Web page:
Moratoria as fisheries management tools: RUSSIA supported McGuinness’ view of the ineffectiveness of moratoria, while SAVE THE LEATHERBACK COALITION stressed that a moratorium on high seas bottom trawling needs to be implemented as an interim measure. The TURTLE ISLAND RESTORATION NETWORK proposed a compromise of setting limits on bycatch and imposing moratoria only if these limits are reached. The SEA TURTLE RESTORATION PROJECT reiterated its call for a moratorium on longline fishing.

JAPAN said this meeting should not address moratoria. CANADA and ICELAND drew attention to the distinction between moratoria imposed by national or regional bodies and a moratorium called for by the General Assembly.

Labor issues: The INTERNATIONAL TRANSPORT WORKERS’ FEDERATION (ITF) enquired about welfare and working conditions of fishing vessels crews, noting that disrespect of social rights is not confined to vessels flying flags of convenience. McGuinness acknowledged the need for the fishing industry to address labor issues, but Garat rejected the accusation of poor labor conditions on European fishing vessels.

Conservation measures: HUMANE SOCIETY INTERNATIONAL urged delegates not to think in terms of target and non-target species, noting that all require protection. CHILE noted States’ obligation to conserve fishing resources within the EEZ and high seas. Responding to a question by the UNIVERSITY OF YORK, McGuinness said the fishing industry’s footprint can be minimized by choosing appropriate locations for fishing activities. CANADA remarked that some fishing practices are potentially destructive, and recommended a focus on the protection of vulnerable areas.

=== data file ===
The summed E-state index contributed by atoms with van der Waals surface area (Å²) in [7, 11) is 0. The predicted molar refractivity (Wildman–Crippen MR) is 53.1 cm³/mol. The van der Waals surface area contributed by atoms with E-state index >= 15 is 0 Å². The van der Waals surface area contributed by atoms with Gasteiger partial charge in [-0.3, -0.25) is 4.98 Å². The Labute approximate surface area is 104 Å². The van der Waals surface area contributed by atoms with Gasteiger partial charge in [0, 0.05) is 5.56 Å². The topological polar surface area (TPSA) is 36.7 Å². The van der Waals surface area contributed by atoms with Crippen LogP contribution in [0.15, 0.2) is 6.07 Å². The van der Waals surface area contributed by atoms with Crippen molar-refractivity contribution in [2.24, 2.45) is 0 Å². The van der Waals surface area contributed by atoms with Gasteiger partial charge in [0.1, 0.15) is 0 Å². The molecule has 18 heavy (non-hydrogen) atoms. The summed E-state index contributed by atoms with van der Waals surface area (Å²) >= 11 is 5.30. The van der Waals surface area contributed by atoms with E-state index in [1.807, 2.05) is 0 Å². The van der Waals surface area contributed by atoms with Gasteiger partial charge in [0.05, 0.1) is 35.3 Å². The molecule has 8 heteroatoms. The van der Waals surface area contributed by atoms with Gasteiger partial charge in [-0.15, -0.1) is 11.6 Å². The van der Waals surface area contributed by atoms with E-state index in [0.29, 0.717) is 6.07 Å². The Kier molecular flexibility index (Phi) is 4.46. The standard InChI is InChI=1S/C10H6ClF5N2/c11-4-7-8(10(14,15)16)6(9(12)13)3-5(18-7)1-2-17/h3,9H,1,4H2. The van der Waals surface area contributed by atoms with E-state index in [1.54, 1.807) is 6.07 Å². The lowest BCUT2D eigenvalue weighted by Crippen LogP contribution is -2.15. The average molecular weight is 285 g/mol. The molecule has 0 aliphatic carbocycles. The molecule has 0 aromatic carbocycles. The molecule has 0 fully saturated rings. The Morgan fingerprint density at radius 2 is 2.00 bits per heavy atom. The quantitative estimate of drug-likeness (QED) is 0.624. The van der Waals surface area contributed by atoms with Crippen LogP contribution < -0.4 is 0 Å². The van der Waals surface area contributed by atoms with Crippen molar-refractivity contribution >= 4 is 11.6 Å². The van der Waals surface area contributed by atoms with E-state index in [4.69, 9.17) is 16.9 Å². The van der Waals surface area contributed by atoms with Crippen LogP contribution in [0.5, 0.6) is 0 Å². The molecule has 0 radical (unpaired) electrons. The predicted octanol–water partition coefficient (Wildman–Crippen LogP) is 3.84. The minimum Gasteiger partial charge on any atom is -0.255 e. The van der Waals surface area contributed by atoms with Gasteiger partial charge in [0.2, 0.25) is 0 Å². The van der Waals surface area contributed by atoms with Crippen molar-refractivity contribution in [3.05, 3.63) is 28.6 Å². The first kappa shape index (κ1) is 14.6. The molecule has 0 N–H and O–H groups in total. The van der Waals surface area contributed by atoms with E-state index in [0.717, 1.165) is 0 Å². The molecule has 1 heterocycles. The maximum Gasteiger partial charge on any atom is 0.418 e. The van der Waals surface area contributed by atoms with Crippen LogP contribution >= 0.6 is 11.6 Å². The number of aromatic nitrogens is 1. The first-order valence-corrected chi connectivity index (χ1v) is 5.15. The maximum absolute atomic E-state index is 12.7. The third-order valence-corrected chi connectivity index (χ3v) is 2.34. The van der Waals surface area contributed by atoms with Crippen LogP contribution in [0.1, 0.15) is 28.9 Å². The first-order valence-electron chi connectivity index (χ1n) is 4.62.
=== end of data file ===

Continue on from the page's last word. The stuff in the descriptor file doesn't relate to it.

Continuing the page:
IUU fishing: To combat IUU fishing, the US suggested reducing subsidies that lead to overexploitation, controlling overcapacity, promoting a worldwide cap on tuna catches and establishing stronger vessels monitoring systems. PERU stressed the need to strengthen port State controls. The ITF called for clarification of the genuine link. CANADA called for addressing the incentives and disincentives for IUU fishing. To avoid laundering of IUU catches, the EC underscored the importance of networking RFMOs and the need for the international community to agree on customs codes on fish products.

RFMOs: The EC noted the interim functioning of RFMOs on the basis of voluntary arrangements before the entry into force of their constitutive instruments. Gianni stressed that closed seasons and similar measures do not necessarily have to be taken in the context of RFMOs.


Sparked by panel presentations, discussions livened up today, providing food for thought as delegates refine their suggestions that will provide a basis for negotiations on Friday. While all valued the extensive input from industry and NGOs, some described the presentations as “unbalanced,” and others as “thought-provoking and interesting.”

Discussions were polarized on high seas bottom trawling, with a number of participants maintaining that a moratorium would be detrimental to sustainable fisheries, and others warning against the irreparable damage caused by this fishing technique. Thus, debates highlighted the difficulty of balancing commercial and environmental concerns. The role of regional fisheries management organizations (RFMOs) was also a recurring topic. Some focused on the need to enhance transparency and efficiency in the functioning of RFMOs, while others leaned towards fully extending their responsibilities. These issues are likely to resurface in the following days, as more panelists are yet to be heard. With the meeting behind schedule, delegates risk burning the midnight oil on Friday.